Avoidable hospitalisation in Aboriginal and non-Aboriginal people in the Northern Territory

Shu Q Li, Natalie J Gray, Steve L Guthridge and Sabine L M Pircher
Med J Aust 2009; 191 (7): 411-412. || doi: 10.5694/j.1326-5377.2009.tb02859.x
Published online: 5 October 2009

In reply: The national and international use of avoidable hospitalisations as an indicator of accessibility and overall effectiveness of primary care1 has included reporting differences in hospital admissions for different ethnic populations and across different geographical regions to highlight inequities in access to primary care. Avoidable hospitalisation rates are also routinely reported for the Aboriginal and Torres Strait Islander population.2 Currently, there is no “gold standard”, but compared with other indicators, such as self-reported data from population surveys, avoidable hospitalisation rates are regarded as an objective and robust measure of primary care.3

Despite the established use, there are well recognised limitations in the interpretation of avoidable hospitalisations, which are outlined in our article,4 and also raised in the letter by Gibson and Segal. What our article highlights, using well identified data sources, is the difference in avoidable hospitalisation rates between the Northern Territory Aboriginal and non-Aboriginal populations, as well as the very different trends. There are expectations that current reforms in the delivery of primary care for Aboriginal Australians can be directly monitored by improvements in avoidable hospitalisation rates. Our results highlight the need for caution in interpreting changes in these rates, and the substantial risks associated with unrealistic performance benchmarks.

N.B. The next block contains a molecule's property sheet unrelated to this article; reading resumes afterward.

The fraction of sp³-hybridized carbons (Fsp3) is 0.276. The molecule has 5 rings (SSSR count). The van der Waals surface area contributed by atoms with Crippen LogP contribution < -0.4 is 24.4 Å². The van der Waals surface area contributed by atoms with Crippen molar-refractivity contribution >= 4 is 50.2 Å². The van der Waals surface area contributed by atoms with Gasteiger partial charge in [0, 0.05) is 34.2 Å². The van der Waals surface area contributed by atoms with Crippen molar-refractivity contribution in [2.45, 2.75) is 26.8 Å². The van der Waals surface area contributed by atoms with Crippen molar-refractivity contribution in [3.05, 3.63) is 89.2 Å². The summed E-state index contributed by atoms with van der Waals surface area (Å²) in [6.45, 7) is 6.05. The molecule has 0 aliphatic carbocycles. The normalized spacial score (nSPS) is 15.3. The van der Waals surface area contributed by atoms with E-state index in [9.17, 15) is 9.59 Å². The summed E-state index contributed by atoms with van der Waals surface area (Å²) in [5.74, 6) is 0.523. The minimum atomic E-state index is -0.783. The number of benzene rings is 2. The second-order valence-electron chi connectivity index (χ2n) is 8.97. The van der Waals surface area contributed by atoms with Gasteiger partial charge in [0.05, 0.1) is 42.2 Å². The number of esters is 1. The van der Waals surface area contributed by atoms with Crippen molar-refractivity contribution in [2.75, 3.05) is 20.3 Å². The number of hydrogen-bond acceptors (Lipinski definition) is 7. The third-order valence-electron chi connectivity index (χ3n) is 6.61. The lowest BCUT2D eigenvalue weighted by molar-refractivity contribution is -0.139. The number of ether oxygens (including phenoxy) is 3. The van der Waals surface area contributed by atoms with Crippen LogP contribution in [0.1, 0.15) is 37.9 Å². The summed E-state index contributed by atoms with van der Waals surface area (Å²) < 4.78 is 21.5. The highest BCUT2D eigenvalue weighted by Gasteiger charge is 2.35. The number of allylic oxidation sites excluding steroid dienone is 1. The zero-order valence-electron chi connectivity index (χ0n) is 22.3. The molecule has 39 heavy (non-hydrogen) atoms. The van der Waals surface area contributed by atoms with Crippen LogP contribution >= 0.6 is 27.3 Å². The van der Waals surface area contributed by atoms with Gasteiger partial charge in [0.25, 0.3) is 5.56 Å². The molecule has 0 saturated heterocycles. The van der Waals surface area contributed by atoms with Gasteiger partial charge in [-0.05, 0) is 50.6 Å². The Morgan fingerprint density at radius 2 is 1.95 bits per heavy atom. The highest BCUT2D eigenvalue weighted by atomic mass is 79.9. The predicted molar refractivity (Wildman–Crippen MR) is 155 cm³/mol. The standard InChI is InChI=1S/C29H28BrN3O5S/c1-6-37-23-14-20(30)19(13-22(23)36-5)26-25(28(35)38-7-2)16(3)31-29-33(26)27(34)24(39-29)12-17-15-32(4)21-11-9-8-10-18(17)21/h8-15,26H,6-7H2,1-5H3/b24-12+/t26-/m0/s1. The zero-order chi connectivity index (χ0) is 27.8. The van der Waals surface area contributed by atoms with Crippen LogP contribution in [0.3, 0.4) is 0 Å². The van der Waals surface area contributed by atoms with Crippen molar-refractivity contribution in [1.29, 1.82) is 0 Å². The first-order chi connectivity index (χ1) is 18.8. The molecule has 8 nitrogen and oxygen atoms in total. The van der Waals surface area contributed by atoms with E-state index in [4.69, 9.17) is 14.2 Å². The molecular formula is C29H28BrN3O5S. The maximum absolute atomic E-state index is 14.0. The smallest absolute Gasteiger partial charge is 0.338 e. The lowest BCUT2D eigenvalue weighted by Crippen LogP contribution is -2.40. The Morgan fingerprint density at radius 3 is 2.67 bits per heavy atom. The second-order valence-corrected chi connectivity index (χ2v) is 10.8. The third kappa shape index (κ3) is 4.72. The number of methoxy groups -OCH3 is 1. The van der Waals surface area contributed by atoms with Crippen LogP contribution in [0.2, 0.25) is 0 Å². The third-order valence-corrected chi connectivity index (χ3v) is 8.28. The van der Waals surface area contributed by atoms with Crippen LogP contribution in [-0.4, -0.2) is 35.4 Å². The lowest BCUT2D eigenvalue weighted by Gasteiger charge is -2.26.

• Shu Q Li
  • Natalie J Gray
  • Steve L Guthridge
  • Sabine L M Pircher

  • Health Gains Planning Branch, Northern Territory Department of Health and Families, Darwin, NT.


  • 1. Ansari Z, Laditka JN, Laditka SB. Access to health care and hospitalization for ambulatory care sensitive conditions. Med Care Res Rev 2006; 63: 719-741.
  • 2. Australian Institute of Health and Welfare. Aboriginal and Torres Strait Islander Health Performance Framework 2008 report: detailed analyses. Canberra: AIHW, 2008. (AIHW Cat. No. IHW 22.)
  • 3. Ansari Z. The concept and usefulness of ambulatory care sensitive conditions as indicators of quality and access to primary health care. Aust J Primary Health 2007; 13 (3): 91-110.
  • 4. Li SQ, Gray NJ, Guthridge SL, Pircher SLM. Avoidable hospitalisation in Aboriginal and non-Aboriginal people in the Northern Territory. Med J Aust 2009; 190: 532-536. <MJA full text>


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